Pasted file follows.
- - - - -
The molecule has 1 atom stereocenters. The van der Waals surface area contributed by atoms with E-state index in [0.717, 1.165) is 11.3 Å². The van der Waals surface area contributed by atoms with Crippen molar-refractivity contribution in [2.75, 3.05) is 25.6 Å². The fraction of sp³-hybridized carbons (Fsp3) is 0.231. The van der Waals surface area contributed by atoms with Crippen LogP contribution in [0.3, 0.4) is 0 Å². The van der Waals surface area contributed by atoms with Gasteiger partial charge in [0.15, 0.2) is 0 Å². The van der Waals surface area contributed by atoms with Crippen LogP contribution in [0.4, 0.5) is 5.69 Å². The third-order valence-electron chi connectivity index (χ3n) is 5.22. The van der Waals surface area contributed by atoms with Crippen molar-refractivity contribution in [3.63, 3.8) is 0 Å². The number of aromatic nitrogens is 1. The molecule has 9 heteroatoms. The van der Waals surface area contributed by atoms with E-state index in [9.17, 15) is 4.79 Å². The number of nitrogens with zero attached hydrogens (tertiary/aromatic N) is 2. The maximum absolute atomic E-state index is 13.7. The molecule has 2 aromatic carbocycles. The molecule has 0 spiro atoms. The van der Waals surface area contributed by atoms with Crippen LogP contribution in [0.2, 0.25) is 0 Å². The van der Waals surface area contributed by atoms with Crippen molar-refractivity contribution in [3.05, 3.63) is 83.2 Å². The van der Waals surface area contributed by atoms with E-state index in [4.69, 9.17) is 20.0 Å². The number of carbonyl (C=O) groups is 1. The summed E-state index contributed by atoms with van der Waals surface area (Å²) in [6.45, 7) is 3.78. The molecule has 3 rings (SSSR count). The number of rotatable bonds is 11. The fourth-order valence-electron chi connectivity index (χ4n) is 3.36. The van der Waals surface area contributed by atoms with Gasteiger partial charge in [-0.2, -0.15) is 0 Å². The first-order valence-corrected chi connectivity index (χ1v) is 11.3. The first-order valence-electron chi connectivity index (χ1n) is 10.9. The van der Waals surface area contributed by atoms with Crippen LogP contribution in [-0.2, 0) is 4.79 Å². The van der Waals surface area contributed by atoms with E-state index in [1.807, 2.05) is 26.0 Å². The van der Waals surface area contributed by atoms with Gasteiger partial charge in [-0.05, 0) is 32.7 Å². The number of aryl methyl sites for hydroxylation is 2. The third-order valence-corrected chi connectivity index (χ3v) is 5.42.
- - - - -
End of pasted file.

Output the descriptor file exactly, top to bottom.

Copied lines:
The molecule has 1 atom stereocenters. The van der Waals surface area contributed by atoms with E-state index in [0.717, 1.165) is 11.3 Å². The van der Waals surface area contributed by atoms with Crippen molar-refractivity contribution in [2.75, 3.05) is 25.6 Å². The fraction of sp³-hybridized carbons (Fsp3) is 0.231. The van der Waals surface area contributed by atoms with Crippen LogP contribution in [0.3, 0.4) is 0 Å². The van der Waals surface area contributed by atoms with Gasteiger partial charge in [0.15, 0.2) is 0 Å². The van der Waals surface area contributed by atoms with Crippen LogP contribution in [0.4, 0.5) is 5.69 Å². The third-order valence-electron chi connectivity index (χ3n) is 5.22. The van der Waals surface area contributed by atoms with Crippen molar-refractivity contribution in [3.63, 3.8) is 0 Å². The number of aromatic nitrogens is 1. The molecule has 9 heteroatoms. The van der Waals surface area contributed by atoms with E-state index in [9.17, 15) is 4.79 Å². The number of nitrogens with zero attached hydrogens (tertiary/aromatic N) is 2. The maximum absolute atomic E-state index is 13.7. The molecule has 2 aromatic carbocycles. The molecule has 0 spiro atoms. The van der Waals surface area contributed by atoms with Crippen LogP contribution in [0.2, 0.25) is 0 Å². The van der Waals surface area contributed by atoms with Crippen molar-refractivity contribution in [3.05, 3.63) is 83.2 Å². The van der Waals surface area contributed by atoms with E-state index in [4.69, 9.17) is 20.0 Å². The number of carbonyl (C=O) groups is 1. The summed E-state index contributed by atoms with van der Waals surface area (Å²) in [6.45, 7) is 3.78. The molecule has 3 rings (SSSR count). The number of rotatable bonds is 11. The fourth-order valence-electron chi connectivity index (χ4n) is 3.36. The van der Waals surface area contributed by atoms with Gasteiger partial charge in [-0.2, -0.15) is 0 Å². The first-order valence-corrected chi connectivity index (χ1v) is 11.3. The first-order valence-electron chi connectivity index (χ1n) is 10.9. The van der Waals surface area contributed by atoms with Crippen LogP contribution in [-0.2, 0) is 4.79 Å². The van der Waals surface area contributed by atoms with E-state index in [1.807, 2.05) is 26.0 Å². The van der Waals surface area contributed by atoms with Gasteiger partial charge in [-0.05, 0) is 32.7 Å². The number of aryl methyl sites for hydroxylation is 2. The third-order valence-corrected chi connectivity index (χ3v) is 5.42.